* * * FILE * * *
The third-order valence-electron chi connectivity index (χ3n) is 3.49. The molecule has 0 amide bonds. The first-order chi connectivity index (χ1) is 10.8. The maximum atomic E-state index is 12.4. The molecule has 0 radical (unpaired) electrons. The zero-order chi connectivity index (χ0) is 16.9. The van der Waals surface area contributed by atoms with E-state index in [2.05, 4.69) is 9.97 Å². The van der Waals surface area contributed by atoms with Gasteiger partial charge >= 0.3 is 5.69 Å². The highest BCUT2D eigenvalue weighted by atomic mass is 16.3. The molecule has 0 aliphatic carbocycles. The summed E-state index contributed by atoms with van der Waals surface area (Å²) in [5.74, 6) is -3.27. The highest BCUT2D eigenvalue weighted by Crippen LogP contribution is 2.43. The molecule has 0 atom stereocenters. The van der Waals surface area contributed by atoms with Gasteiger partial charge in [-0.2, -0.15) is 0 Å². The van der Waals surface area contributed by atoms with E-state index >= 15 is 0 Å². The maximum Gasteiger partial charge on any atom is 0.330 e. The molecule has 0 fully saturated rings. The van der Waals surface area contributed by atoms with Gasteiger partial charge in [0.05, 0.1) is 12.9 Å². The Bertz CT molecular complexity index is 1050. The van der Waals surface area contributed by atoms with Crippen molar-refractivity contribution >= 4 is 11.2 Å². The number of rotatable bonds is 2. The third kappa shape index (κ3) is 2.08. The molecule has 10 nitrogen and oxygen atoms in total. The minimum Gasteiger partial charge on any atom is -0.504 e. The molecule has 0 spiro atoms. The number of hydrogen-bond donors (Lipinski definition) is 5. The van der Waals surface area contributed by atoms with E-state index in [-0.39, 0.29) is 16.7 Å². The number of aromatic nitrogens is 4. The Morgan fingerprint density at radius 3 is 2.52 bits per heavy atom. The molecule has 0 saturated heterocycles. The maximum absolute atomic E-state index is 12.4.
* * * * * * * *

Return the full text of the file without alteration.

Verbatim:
The third-order valence-electron chi connectivity index (χ3n) is 3.49. The molecule has 0 amide bonds. The first-order chi connectivity index (χ1) is 10.8. The maximum atomic E-state index is 12.4. The molecule has 0 radical (unpaired) electrons. The zero-order chi connectivity index (χ0) is 16.9. The van der Waals surface area contributed by atoms with E-state index in [2.05, 4.69) is 9.97 Å². The van der Waals surface area contributed by atoms with Gasteiger partial charge >= 0.3 is 5.69 Å². The highest BCUT2D eigenvalue weighted by atomic mass is 16.3. The molecule has 0 aliphatic carbocycles. The summed E-state index contributed by atoms with van der Waals surface area (Å²) in [5.74, 6) is -3.27. The highest BCUT2D eigenvalue weighted by Crippen LogP contribution is 2.43. The molecule has 0 atom stereocenters. The van der Waals surface area contributed by atoms with Gasteiger partial charge in [-0.2, -0.15) is 0 Å². The van der Waals surface area contributed by atoms with E-state index >= 15 is 0 Å². The maximum Gasteiger partial charge on any atom is 0.330 e. The molecule has 0 fully saturated rings. The van der Waals surface area contributed by atoms with Gasteiger partial charge in [0.05, 0.1) is 12.9 Å². The Bertz CT molecular complexity index is 1050. The van der Waals surface area contributed by atoms with Crippen molar-refractivity contribution >= 4 is 11.2 Å². The number of rotatable bonds is 2. The third kappa shape index (κ3) is 2.08. The molecule has 10 nitrogen and oxygen atoms in total. The minimum Gasteiger partial charge on any atom is -0.504 e. The molecule has 0 spiro atoms. The number of hydrogen-bond donors (Lipinski definition) is 5. The van der Waals surface area contributed by atoms with E-state index in [-0.39, 0.29) is 16.7 Å². The number of aromatic nitrogens is 4. The Morgan fingerprint density at radius 3 is 2.52 bits per heavy atom. The molecule has 0 saturated heterocycles. The maximum absolute atomic E-state index is 12.4.